Jesus Showing Himself to His Disciples

"On this wise showed He Himself" (John 21:1)

The Lord had already showed Himself to His disciples as risen from the dead. He had called their attention to His hands and His side. They had looked upon those wounds that He had borne for them, and they had handled Him and seen that it was Himself and none other. The sight of Him had gladdened their hearts, and though they did not then understand all that His resurrection involved, it must have relieved them from many a fear and misgiving. His appearance in their midst meant that His work, the work of redemption, was indeed finished, and accepted by God, as meeting every claim of eternal truth. It meant that they would never again need to tremble before any foe, for He was greater than them all. It meant much more, which John 20 unfolds, but which time and space will not allow us to dwell upon at this time.

But "after these things Jesus showed Himself again to the disciples at the sea of Tiberias." And they needed just such a sight of Him as He then gave them. So also do we.

Simon Peter was a man of action; his was that nature that cannot bear to be still and wait; if his Master gave him no command he would act upon his own initiative, and being such a man he exercised an influence upon others. So that when he proposed to go a-fishing his companions fell in with his plans; "and that night they caught nothing."

In that incident there lies a lesson for us; it teaches us — and may we learn the lesson — that to take our directions from men, or to follow our fellows, however good and zealous they may be, leads to fruitless toil, empty nets, and bitter disappointment. The Lord is Our Lord, and He must direct us, and He will not give His glory to another. May we recognize this and act accordingly.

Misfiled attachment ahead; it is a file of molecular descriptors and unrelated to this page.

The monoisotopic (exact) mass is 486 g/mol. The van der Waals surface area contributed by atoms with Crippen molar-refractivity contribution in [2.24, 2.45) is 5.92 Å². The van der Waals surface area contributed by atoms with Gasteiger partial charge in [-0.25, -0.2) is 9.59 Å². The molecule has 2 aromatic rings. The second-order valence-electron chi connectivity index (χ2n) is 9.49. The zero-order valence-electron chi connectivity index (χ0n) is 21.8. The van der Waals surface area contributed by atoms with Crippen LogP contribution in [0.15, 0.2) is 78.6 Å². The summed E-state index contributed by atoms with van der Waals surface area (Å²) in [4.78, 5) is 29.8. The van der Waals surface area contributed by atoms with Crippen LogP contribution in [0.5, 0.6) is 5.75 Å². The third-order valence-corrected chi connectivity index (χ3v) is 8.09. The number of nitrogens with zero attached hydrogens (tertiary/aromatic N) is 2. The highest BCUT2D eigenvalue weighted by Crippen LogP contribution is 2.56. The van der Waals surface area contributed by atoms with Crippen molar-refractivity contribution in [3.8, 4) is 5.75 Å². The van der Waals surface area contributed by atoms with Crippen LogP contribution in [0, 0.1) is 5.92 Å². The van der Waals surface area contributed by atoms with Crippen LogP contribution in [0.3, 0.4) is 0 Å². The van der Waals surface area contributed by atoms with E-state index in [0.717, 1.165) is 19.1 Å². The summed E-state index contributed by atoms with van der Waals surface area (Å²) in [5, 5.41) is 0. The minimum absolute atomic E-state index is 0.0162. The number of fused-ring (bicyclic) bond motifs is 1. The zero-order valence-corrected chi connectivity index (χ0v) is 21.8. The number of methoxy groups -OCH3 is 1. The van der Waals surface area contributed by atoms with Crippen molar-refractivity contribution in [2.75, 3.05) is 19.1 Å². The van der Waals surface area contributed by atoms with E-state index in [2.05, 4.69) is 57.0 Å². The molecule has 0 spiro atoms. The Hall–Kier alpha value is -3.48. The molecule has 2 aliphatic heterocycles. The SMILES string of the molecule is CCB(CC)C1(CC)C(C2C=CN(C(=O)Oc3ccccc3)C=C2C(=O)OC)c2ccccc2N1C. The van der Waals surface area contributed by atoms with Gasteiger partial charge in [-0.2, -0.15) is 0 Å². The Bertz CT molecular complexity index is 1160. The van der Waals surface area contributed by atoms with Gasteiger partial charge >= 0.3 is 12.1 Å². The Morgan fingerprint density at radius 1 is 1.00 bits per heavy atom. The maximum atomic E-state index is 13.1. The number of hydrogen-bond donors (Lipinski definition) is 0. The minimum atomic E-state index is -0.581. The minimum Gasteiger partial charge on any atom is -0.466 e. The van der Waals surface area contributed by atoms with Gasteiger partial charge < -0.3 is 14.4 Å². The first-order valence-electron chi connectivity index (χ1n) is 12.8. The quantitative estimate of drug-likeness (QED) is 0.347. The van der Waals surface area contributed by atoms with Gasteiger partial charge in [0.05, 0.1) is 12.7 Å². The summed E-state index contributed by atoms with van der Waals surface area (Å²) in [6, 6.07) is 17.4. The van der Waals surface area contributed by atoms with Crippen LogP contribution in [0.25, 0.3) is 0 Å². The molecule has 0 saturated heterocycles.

As the red dawn chased the night-mists across the sea their Lord stood on the shore. Who shall tell with what tenderness He looked upon them, hungry, weary, and dispirited as they were! He had looked upon them all through that night of toil, had watched over them with an unspeakable love, for they were "His own," and the love He bore them could not change, and now had come the moment when He would show Himself to them.

Not at first did they recognize Him, not until He proved who He was by commanding the fish of the sea to come to their net. Then spake out that disciple whom Jesus loved, saying, "IT IS THE LORD."

And so they came to land and found "a fire of coals there, and fish laid thereon, and bread." What a showing of Himself to them was this! How it revealed His care for them! They were cold, and He knew it; they were hungry, and He thought of it; they were tired with their toil, and He sympathized with them in their weariness; and His own hand had provided the fire to warm them, and the fish and bread to feed them. Matchless revelation of Himself! He, their Lord and Master, rejoiced to minister to them; He, death's conqueror, and creation's Lord as He had proved Himself to be, was not indifferent to their bodily necessities, He cared for their smallest need.

Time spent on meditation upon the wonderful manner in which He showed Himself to them will not be wasted, for here is a revelation of His tender interest in His own, and He is just the same today as then, the same to us as He was to those Galilean fishermen.

By His care for them He taught them the kind of Master He was, that they might follow Him whole-heartedly without fear, and do His bidding without question, and not follow each other, nor waste their time and energy in fruitless toil.

Afterwards, when they had rested and dined as His guests, He directed them as to their service. They were to follow Him, and His lambs and sheep were to be their care.

It is our privilege also as the days go by to follow and serve Him undistractedly. And this showing of Himself as careful for the needs of His own is that we should be without anxious selfish care, that delivered from self-thought we should have Himself and His interests ever paramount in heart and life. It is His desire that we should so serve Him, with an ever-increasing consciousness of His unceasing solicitude for us.

It may be that you are a backslider. You have sought for joy of heart apart from Him, and though you have toiled all night for this you have taken nothing. Oh that you would lift your eyes from your fruitless fishing, and behold Him standing near to you, standing near with rest and food for you, standing near to restore your tired heart to Himself. Will you not turn to Him again, and turn at once, and so end the night of weary toil at His blessed feet?